3D modelling of reinforcing steel as a whole improves the design process, assists in clash detection, and helps in optimising the fabrication process. This has implications for waste management and efficient use of resources, as well as health and safety impacts through supporting prefabrication and better construction planning.

Q5:  How was this initiative delivered?

The implantation process was twofold. Firstly, we needed to develop 3D modelling that enabled the use of QR codes on-site. We chose to go with Tekla software and employed a design manager with specific Tekla experience to lead the project. Following team training, 3D modelling was trialled on a number of internal projects, interfaces with other software were tested and problems identified were resolved with process changes and support from the software developers.

The second task was to enable QR code access onsite. For this, the only additional actions are to generate a QR code from the model viewing tool (Trimble Connect) and to print and laminate the code to be displayed on-site, both of which require minimal effort and cost. Approval is needed from the main contractor and client on a project to make sure everyone is on board with the open distribution of the reinforcing model via a QR code.

In the space of 2 years, Steel & Tube now use 3D models for about 70% of the reinforcing steel we produce.

Q6:  Was there any resistance to this initiative?

As customers and other users have become more comfortable with this new technology and its benefits, it has become more accepted and used on-site. There are some clients who are concerned about the security of the design information, and this has meant QR codes have not been accepted on some sites.

Some steel installers were resistant to move to a purely model-based approach, so we continue to produce 2D drawings from the model, which can also be accessed using the QR code.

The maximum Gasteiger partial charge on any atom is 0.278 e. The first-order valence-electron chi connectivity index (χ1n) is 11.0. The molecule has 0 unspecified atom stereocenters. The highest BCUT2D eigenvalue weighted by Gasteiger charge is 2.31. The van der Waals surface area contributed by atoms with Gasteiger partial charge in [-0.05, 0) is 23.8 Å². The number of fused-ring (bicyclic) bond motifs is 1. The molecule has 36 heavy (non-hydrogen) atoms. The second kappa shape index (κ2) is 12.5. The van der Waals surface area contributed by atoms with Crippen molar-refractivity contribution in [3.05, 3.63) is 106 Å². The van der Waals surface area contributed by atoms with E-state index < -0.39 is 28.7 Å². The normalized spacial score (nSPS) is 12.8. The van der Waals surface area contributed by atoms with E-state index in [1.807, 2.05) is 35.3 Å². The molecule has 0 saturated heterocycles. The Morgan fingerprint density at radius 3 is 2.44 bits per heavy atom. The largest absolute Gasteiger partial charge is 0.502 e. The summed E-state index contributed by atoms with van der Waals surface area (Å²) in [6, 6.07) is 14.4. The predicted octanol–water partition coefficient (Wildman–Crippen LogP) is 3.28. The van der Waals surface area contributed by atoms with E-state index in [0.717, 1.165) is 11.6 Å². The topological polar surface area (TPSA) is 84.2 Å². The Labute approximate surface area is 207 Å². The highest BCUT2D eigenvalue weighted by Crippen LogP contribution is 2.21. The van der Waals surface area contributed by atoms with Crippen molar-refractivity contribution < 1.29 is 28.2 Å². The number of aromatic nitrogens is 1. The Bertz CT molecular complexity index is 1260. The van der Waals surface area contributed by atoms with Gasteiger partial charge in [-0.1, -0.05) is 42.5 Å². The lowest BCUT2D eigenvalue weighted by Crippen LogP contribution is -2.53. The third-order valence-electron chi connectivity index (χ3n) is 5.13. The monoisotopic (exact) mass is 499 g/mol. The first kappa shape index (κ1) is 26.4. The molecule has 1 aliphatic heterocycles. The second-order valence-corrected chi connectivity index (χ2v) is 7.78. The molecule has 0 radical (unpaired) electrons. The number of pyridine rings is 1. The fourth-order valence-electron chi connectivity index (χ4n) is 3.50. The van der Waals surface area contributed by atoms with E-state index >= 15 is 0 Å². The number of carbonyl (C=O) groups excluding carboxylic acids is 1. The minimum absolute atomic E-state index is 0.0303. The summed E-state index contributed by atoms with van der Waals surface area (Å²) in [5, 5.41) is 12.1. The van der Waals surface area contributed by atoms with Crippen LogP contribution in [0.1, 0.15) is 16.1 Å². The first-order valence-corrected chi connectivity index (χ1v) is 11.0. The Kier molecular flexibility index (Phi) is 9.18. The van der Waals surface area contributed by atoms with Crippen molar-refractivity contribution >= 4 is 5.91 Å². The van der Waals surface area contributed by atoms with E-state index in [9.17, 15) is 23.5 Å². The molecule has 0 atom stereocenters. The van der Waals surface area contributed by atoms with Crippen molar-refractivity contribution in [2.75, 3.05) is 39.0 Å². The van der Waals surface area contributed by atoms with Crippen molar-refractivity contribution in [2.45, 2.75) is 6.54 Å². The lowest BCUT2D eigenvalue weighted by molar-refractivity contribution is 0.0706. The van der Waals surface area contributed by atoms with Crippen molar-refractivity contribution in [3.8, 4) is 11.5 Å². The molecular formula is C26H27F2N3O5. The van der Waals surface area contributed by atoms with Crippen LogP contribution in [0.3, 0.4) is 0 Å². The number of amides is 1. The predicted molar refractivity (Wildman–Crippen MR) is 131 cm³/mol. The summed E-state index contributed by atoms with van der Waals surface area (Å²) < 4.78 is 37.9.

Q7: Is there anything you would do differently?

Engaging earlier with project partners to get their perspectives and understand their concerns or needs is important. For example, the installers weren’t able to work only from the model and needed 2D drawings, which can be produced from the model and made available on-site in the same way as the model with a QR code. For 3D modelling overall, the process has gone exceptionally well, and the opportunities are still opening up.

Q8: What are the 5 biggest lessons you learned along the way?

  • 1. Steel and Tube have the potential to help drive positive change in the industry. The added value from 3D modelling and information sharing supports a move from being seen as a supplier to becoming a genuine project partner.
  • 2. Too much information can be unhelpful. For complicated projects, the information can be simplified by splitting the models by zones, phases, or different buildings on a site with separate QR code/model access for each.
  • 3. Play with the opportunities and options that are offered by changes in process – providing the QR code access comes at virtually no cost once 3D modelling is done, but the ways that others could make use of it were not easy to identify. 
  • 4. Don’t underestimate the time and effort required to bring people along with you in any innovation, it is not a “one and done” process – personal engagement and ongoing connections are important to generate lasting change.
  • 5.  Health and safety improvements can originate from any action that improves information and planning on-site. Not only is this important for the good of the industry, it is also a valuable consideration in presenting a business case or argument for change.